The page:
Research / Government Operations

Policy Analysis | September 2019

The Equal Rights Amendment to the U.S. Constitution: A Historic Perspective

Nick Bowman, Research and Publications Associate

The Equal Rights Amendment (ERA), a proposed amendment to the U.S. Constitution, would guarantee equal rights to all Americans regardless of sex. The amendment was written by Alice Paul of New Jersey and Crystal Eastman of Massachusetts and introduced at the Woman’s Rights Convention in 1923, two years after ratification of the 19th amendment, providing women the right to vote. The ERA passed the U.S. House of Representatives on October 12, 1971, and the U.S. Senate on March 22, 1972.

Article V of the U.S. Constitution states that “the Congress, whenever two thirds of both Houses shall deem it necessary, shall propose Amendments to this Constitution, or, on the Application of the Legislatures of two thirds of the several States, shall call a Convention for proposing Amendments, which, in either Case, shall be valid to all Intents and Purposes, as Part of this Constitution, when ratified by the Legislatures of three fourths of the several States, or by Conventions in three fourths thereof.” With 50 states in the Union, the Constitution is amended when 38 states ratify an amendment.

The text of the ERA reads:
“Section 1. Equality of rights under the law shall not be denied or abridged by the United States or by any State on account of sex.
Section 2. The Congress shall have the power to enforce, by appropriate legislation, the provisions of this article.
Section 3. This amendment shall take effect two years after the date of ratification.”

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Policy Analysis | September 2019

Media Access at State Capitols

Nick Bowman, Research and Publications Associate

State legislatures may provide credentials to members of the media to report on legislative developments. These credentials may grant special access to state capitols, such as access outside of traditional business hours or to dedicated areas for the media. Additionally, some legislatures require media organizations to pay rent for the use of dedicated space. The information presented is a summary of a survey conducted of Southern legislative service agency directors to determine how different states and chambers address media access.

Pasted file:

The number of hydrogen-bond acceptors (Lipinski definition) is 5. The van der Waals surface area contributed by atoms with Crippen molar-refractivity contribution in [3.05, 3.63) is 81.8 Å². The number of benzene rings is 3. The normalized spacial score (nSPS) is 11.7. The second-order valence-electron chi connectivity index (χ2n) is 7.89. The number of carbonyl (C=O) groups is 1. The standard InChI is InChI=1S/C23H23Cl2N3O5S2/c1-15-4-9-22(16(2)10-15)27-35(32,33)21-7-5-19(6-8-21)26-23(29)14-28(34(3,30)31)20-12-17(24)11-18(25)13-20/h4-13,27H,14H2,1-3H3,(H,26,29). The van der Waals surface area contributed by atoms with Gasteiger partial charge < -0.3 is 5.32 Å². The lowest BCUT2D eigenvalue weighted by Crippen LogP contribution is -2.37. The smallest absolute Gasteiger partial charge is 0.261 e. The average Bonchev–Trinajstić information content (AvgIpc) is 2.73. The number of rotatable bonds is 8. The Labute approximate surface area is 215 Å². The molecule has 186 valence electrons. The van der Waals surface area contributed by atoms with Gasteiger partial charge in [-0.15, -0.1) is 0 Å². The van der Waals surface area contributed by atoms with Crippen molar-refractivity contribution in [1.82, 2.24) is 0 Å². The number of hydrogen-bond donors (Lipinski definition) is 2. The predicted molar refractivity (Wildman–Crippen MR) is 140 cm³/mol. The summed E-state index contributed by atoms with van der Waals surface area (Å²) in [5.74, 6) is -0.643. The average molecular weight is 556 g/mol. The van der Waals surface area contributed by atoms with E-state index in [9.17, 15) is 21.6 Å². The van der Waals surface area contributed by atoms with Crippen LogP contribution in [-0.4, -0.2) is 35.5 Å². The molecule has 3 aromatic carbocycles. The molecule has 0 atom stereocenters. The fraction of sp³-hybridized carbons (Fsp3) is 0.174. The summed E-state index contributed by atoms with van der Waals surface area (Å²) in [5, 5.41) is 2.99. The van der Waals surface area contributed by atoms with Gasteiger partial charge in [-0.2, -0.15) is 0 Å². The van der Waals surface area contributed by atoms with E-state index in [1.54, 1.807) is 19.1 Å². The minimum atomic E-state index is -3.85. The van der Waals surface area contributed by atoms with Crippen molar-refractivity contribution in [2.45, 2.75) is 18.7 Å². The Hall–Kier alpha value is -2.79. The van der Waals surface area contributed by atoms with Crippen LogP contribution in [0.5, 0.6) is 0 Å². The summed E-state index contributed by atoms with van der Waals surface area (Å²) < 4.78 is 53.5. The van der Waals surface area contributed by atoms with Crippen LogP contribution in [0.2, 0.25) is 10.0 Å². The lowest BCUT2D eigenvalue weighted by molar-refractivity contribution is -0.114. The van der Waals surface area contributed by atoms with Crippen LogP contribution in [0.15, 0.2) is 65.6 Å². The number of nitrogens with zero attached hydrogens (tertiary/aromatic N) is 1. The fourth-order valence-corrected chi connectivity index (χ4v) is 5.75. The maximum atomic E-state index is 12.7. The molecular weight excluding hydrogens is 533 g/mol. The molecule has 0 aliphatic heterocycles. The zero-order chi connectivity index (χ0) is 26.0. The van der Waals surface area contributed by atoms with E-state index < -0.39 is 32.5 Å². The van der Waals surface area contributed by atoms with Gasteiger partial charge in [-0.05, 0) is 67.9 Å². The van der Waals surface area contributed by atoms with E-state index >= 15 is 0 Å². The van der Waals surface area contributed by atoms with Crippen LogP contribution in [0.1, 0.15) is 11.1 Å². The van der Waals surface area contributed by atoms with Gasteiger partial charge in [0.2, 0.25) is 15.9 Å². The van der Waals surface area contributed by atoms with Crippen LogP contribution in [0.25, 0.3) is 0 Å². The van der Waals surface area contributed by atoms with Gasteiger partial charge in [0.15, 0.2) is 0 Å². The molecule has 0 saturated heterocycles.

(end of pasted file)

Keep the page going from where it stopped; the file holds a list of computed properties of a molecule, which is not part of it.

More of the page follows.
Members of the media have credentials or ID cards permitting them to bypass security and have full-time access to the State House. There is a press room in the back of each chamber and a separate press room and private offices on the first floor of the State House. A written license agreement with the organizations that use the private offices is required.


Credentialed media members are permitted to bypass security and have full-time access to the Capitol or similar state building. Members of the media also have rent-free offices on the first floor near the entrance to the Capitol.


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Policy Analysis | August 2019

Operation of State Rest Areas and Welcome Centers

Nick Bowman, Research and Publications Associate

Rest areas, or safety rest areas as they were known at the time, emerged with the creation of the interstate highway system in the 1950s. With picnic areas and restrooms available at no cost to travelers, rest areas arose as a way to take a break from interstate travel. In the decades since the first rest areas were constructed, fast food restaurants and convenience stores have appeared close to interstates and highways, providing motorists with additional options. In recent years, several states, including Florida, Michigan, Ohio and South Dakota, have closed rest areas to minimize maintenance costs. Other states, such as Missouri, have privatized the operation of rest areas and welcome centers.

The table lists the agency or department responsible for operating and maintaining rest areas and welcome centers in the 15 Southern states and provides a hyperlink to that agency’s website. In eight states, two agencies are responsible for operating rest areas and welcome centers. In the remaining seven states, one agency is responsible for operating rest areas and welcome centers.

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Penny Houston


Vice Chair
Representative John Read, Mississippi

John Read


Past Chair

(former) Representative
Eric Johnson


Cody Allen

Cody Allen
Policy Analyst

Since its creation, members of the SLC Fiscal Affairs & Government Operations Committee have focused on the myriad fiscal issues impacting state budgets and finances. Committee appointees include many of the finance and appropriations chairs from across the South along with other prominent fiscal players. The committee routinely examines the impact of the federal budget on state finances; state revenues and expenditures; national and regional economic outlooks; historical and developing fiscal trends; performance-based budgeting; e-commerce and taxation; and public pension plans. For more than 40 years, select fiscal research departments in the SLC member state legislatures have continued to provide annual Comparative Data Reports (CDRs), tracking revenue sources, appropriations levels, performance measures, and a multitude of other metrics in Southern states. A useful tool for legislators and legislative staff alike, CDRs are available for adult correctional systems, education, Medicaid and transportation.

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